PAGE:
James Hall: If you think about what’s happening in the primary storage market – the move to all-flash – the reason people are moving to all-flash is not because of performance, because you get that anyway. They’re doing it because it’s large-scale consolidation. Lots of hybrid arrays, lots of space, lots of power, lots of cooling – in a much smaller footprint. This means the risk domain gets much bigger, so the old method of taking a day or three to back up and get it back is not acceptable when I have that many things in one bucket. You have to rethink the backup strategy because the eggs are in a much smaller basket.

And the other thing is why design a superfast infrastructure to consolidate if you are not going to change everything else around it? It doesn’t make any sense to do that. So the onslaught of flash is great for environmental reasons and everything else. And it’s dragging the entire datacentre architecture with it. We end up consolidating everything and everyone’s driver is ‘smaller is better’. The smaller it is, the bigger the risk domain. You need a way to monitor it, you need a way to back up and recover it quickly, and you need a way to make sure that if you are going into public cloud, you can move it around.

Roundtable attendees

  • Dan Chester, regional sales manager (UK & Ireland), Cloudian
  • Ezat Dayeh, regional technical architect, Cohesity
  • James Hall, EMEA strategist (storage), HPE
  • Nicolas Maigne, senior business development manager, EMEA – storage, Micron
  • Jerry Rijnbeek, director of sales engineering, EMEA & APAC, Rubrik
  • Andy Corcoran, UK sales director, channel, Dell
  • Mathias Grobet, managing partner, Velocity Business Design
  • Chris James, marketing director, EMEA, Virtual Instruments
  • Bob Plumridge, CTO and member of board of directors, SNIA Europe
  •  Nigel Tozer, solutions marketing director, EMEA, Commvault

Chris James: We’re seeing an interesting thing with monitoring – what we call the ‘noisy neighbour’ issue. In modern shared infrastructures you get an application that decides to kick off some batch run or backup run, but it’s sharing the same infrastructure with a Tier 0 app and it’s dragging that down. The typical application performance tools can’t see what’s going on in the infrastructure – they just know application performance is dying, but are not sure why or where. When you had one massive infrastructure, that wasn’t a problem. Now you are getting more shared infrastructures, it’s becoming a daily issue.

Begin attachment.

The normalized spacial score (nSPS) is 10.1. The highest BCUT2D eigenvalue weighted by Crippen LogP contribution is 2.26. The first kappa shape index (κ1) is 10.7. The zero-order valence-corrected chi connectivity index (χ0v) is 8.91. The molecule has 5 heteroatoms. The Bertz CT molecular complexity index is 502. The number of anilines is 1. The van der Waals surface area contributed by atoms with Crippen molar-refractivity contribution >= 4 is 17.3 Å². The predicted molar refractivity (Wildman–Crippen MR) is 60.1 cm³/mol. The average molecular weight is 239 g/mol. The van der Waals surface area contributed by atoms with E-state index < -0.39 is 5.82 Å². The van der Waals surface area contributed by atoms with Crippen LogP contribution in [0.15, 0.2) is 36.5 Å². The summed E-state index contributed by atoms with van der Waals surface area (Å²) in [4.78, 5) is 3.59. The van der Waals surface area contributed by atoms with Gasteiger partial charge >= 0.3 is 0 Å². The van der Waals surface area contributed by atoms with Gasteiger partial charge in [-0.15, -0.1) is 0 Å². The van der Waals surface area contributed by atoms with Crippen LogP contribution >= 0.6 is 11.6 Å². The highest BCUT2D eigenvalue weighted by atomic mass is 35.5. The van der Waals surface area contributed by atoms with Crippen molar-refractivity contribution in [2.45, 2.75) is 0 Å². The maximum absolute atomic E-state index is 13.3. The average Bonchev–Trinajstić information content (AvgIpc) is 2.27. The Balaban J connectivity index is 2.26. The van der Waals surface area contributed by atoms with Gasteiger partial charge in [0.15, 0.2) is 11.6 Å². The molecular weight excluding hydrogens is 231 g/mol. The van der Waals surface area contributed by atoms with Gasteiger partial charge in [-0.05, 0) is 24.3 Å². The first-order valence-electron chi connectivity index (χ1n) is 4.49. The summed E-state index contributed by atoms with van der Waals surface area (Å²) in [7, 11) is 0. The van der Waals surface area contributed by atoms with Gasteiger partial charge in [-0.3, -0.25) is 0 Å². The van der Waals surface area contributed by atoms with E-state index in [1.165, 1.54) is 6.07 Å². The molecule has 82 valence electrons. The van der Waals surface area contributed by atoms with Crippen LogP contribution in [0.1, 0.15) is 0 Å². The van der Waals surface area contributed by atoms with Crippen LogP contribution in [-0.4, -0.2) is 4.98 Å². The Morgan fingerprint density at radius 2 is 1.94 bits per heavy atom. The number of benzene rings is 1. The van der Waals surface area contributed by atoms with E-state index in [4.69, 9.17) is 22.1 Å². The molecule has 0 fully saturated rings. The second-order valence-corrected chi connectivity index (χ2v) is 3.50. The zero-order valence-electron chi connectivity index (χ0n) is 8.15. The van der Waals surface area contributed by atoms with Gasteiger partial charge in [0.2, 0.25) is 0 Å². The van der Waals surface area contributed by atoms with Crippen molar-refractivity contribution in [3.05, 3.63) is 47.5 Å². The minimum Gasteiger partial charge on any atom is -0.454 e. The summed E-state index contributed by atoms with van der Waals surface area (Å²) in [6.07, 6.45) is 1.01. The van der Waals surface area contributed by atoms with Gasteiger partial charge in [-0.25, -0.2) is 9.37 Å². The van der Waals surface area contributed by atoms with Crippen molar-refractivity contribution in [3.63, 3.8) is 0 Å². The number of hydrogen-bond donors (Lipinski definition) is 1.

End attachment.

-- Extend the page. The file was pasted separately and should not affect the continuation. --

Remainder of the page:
Ezat Dayeh: We are seeing some of the primary storage vendors develop quality of service policies, and being able to encapsulate those types of workloads, but it’s not perfect. There is still more work to be done here. It’s something that you can also try to control at the hypervisor layer. Somebody has made that move, but it doesn’t necessarily have the functionality.

Jerry Rijnbeek: What’s really interesting to see is how many customers are actually going green field, even those with sensitive environments such as governments or hospitals. Thankfully, most customers are smart enough to say, ‘Instead of trying to convert our old infrastructure, we’ve actually got to go new, green field and fully virtualised, fully orchestrated, hyper-converged, and we’re going to think about portals, processes and workflows instead of servers.’

Ezat Dayeh: I’ve seen people talking about it and you see it most deployed with service providers, for example. It’s a clear, great use for that type of environment. The challenge in customer environments is that if you automate everything and you give the application owner the ability to do everything, you kind of just talk yourself out of a job.